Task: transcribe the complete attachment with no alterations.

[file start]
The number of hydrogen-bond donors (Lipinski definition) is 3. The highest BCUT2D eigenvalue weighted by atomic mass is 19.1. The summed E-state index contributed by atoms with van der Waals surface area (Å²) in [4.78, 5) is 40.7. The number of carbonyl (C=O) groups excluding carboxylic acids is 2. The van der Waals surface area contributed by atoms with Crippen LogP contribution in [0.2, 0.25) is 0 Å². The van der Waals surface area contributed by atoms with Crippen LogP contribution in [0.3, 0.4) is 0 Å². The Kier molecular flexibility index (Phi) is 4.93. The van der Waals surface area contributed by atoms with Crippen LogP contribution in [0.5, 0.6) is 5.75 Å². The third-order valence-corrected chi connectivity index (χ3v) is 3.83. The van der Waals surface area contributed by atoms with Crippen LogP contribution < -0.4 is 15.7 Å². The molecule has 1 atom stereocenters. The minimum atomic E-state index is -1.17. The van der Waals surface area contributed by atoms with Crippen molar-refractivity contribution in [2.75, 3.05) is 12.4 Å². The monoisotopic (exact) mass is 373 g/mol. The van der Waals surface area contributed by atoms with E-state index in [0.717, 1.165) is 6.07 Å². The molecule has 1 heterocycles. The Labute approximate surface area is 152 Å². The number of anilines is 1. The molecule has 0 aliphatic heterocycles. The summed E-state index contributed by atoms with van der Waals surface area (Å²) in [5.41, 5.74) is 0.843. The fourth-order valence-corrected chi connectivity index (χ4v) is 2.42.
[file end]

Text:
The number of hydrogen-bond donors (Lipinski definition) is 3. The highest BCUT2D eigenvalue weighted by atomic mass is 19.1. The summed E-state index contributed by atoms with van der Waals surface area (Å²) in [4.78, 5) is 40.7. The number of carbonyl (C=O) groups excluding carboxylic acids is 2. The van der Waals surface area contributed by atoms with Crippen LogP contribution in [0.2, 0.25) is 0 Å². The van der Waals surface area contributed by atoms with Crippen LogP contribution in [0.3, 0.4) is 0 Å². The Kier molecular flexibility index (Phi) is 4.93. The van der Waals surface area contributed by atoms with Crippen LogP contribution in [0.5, 0.6) is 5.75 Å². The third-order valence-corrected chi connectivity index (χ3v) is 3.83. The van der Waals surface area contributed by atoms with Crippen LogP contribution < -0.4 is 15.7 Å². The molecule has 1 atom stereocenters. The minimum atomic E-state index is -1.17. The van der Waals surface area contributed by atoms with Crippen molar-refractivity contribution in [2.75, 3.05) is 12.4 Å². The monoisotopic (exact) mass is 373 g/mol. The van der Waals surface area contributed by atoms with E-state index in [0.717, 1.165) is 6.07 Å². The molecule has 1 heterocycles. The Labute approximate surface area is 152 Å². The number of anilines is 1. The molecule has 0 aliphatic heterocycles. The summed E-state index contributed by atoms with van der Waals surface area (Å²) in [5.41, 5.74) is 0.843. The fourth-order valence-corrected chi connectivity index (χ4v) is 2.42.